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Canadian Dollar Rallies on Jobs Report, Capped by Oil Slide

February 8, 2019 at 16:42 by Andrew Moran

A heap of Canadian dollar billsThe Canadian dollar is rallying against a basket of currencies to finish off the trading week. The loonie was given a much-needed jolt on Friday thanks to a strong January jobs report. But the gains were capped by falling crude oil prices that have cratered 5% over the last week.

According to Statistics Canada, the national economy added 66,800 net new jobs last month, fueled by the private sector. The latest labor force report found that the unemployment rate ticked up 0.2% to 5.8% because more people searched for work than in December. The median estimates pegged a gain of 8,000 jobs and a jobless rate of 5.7%.

The largest gains were found in the private sector, led by services (99,200 positions). But the biggest losses were led by goods-producing industries (32,300 jobs) and self-employment positions (60,700).

Meanwhile, year-over-year average hourly wage growth last month was 1.8% for permanent workers, up from the previous month’s reading of 1.5%. But growth was still below the May peak of 3.9%.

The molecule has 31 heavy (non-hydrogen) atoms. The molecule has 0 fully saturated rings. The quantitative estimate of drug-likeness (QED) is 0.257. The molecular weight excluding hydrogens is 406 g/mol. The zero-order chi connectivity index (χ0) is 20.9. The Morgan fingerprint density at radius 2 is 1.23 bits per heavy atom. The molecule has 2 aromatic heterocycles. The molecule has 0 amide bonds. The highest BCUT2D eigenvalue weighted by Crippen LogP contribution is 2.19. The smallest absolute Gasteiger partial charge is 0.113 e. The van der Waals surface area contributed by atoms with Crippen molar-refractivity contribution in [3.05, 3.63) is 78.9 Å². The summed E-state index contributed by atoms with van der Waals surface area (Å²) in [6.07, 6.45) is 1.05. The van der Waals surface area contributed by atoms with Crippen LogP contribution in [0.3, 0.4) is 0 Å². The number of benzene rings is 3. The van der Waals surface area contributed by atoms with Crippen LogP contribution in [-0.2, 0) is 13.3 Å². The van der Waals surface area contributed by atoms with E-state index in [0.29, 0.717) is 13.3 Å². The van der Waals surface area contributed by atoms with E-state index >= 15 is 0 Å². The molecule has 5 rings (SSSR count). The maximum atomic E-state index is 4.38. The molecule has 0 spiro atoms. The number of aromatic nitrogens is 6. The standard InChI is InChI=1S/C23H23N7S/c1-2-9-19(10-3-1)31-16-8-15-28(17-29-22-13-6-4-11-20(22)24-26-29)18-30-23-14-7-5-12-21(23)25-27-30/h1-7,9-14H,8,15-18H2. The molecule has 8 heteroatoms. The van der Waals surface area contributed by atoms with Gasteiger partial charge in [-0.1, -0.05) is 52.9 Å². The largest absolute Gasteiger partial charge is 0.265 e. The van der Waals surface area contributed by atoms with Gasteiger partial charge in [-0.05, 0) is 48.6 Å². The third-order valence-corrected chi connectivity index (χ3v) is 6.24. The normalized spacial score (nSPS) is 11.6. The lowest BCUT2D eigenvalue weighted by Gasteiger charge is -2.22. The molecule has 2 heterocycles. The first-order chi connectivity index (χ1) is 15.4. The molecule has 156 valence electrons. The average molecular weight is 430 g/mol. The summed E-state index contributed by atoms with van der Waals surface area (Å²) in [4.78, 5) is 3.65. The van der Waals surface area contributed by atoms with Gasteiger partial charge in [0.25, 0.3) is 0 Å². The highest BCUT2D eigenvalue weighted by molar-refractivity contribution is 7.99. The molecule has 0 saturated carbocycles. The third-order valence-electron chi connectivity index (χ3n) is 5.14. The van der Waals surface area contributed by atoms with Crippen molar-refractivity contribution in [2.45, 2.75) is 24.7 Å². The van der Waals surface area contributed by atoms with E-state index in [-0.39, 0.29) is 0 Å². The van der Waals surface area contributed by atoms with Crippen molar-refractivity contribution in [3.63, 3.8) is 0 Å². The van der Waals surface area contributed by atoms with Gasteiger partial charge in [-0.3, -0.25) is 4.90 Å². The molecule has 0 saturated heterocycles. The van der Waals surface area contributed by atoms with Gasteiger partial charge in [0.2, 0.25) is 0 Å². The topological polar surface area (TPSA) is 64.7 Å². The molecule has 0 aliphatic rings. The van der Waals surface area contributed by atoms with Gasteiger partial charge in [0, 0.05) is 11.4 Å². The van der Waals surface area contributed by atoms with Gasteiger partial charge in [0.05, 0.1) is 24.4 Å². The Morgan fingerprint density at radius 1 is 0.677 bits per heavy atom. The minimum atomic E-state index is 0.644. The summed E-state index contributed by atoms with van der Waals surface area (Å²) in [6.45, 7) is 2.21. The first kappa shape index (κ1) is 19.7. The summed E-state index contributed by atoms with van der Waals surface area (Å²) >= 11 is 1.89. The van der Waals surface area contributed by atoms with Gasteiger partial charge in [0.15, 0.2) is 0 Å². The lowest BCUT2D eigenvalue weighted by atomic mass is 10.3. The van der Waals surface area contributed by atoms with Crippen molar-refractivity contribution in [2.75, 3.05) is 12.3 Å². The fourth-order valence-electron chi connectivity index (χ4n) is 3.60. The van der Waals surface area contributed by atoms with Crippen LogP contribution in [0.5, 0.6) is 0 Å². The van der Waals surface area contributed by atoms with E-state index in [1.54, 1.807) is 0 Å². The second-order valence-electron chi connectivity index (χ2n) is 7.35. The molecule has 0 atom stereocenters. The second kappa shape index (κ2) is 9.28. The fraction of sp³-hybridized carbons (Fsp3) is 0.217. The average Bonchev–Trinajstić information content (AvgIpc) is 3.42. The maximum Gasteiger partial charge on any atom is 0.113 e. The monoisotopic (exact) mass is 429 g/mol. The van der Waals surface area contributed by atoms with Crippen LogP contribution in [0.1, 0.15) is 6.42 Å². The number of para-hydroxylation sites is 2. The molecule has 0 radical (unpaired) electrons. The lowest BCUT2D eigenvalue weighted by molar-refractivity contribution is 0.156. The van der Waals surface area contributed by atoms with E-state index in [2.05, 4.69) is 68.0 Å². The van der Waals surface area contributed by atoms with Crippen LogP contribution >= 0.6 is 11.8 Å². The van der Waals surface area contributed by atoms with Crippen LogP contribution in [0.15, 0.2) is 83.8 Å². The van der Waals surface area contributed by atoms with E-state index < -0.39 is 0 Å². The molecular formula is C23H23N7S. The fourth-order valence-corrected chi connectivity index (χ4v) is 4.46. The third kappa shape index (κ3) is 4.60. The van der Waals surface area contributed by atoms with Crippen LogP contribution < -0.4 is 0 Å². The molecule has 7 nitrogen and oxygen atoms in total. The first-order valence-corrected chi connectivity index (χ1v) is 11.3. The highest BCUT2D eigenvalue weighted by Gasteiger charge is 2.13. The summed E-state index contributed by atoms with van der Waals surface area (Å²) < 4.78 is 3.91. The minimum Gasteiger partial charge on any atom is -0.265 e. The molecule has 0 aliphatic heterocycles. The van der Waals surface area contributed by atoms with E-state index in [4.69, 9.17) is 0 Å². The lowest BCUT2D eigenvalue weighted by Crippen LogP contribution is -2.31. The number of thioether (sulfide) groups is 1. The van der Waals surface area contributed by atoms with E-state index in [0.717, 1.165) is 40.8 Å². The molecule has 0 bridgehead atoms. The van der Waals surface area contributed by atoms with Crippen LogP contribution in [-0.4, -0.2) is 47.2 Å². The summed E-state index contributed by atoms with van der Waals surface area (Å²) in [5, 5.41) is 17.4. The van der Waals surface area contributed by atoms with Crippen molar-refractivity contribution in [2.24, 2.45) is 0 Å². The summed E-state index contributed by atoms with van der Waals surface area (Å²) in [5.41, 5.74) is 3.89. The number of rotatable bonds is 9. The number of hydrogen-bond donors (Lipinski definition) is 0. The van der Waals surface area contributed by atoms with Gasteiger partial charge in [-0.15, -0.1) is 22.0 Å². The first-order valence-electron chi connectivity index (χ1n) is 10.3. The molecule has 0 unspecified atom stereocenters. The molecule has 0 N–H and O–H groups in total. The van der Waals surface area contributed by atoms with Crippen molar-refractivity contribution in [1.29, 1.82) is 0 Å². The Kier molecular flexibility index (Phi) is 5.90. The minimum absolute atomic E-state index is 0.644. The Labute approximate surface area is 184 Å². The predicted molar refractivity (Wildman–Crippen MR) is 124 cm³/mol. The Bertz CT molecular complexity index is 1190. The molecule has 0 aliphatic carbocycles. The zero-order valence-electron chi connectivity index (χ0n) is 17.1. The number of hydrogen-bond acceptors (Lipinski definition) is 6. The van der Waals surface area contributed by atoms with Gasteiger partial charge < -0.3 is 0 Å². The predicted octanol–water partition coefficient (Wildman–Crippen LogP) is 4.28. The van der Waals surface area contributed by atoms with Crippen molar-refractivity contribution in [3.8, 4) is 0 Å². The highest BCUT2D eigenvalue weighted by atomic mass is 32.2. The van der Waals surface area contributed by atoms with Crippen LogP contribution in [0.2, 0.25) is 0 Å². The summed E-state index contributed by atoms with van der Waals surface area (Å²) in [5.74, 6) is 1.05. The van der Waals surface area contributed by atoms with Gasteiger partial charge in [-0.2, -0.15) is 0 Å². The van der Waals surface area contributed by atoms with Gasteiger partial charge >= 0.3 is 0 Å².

In other data, the Ivey Purchasing Managers’ Index (PMI), an important measurement of economic activity, slipped to 54.7 in January, the weakest reading since September — anything above 50 indicates expansion. Building permits advanced 6% in December, the biggest gain since May 2017.

On Friday, crude, the biggest export for the Canadian economy, continued its slump as March West Texas Intermediate (WTI) futures dipped $0.01, or 0.02%, to $52.63 a barrel. Oil is on track for a weekly loss of 5%, lowering its year-to-date gains to under 14%.

Since Canada is an exporting nation, relying primarily on its commodities to grow the economy, global growth concerns are weighing on the loonie. Any international slowdown would negatively affect the Great White North.

The USD/CAD currency pair tumbled 0.26% to 1.3275, from an opening of 1.3308, at 15:20 GMT. The EUR/CAD plummeted 0.36% to 1.5038, from an opening of 1.5092.

If you have any questions, comments or opinions regarding the Canadian Dollar, feel free to post them using the commentary form below.

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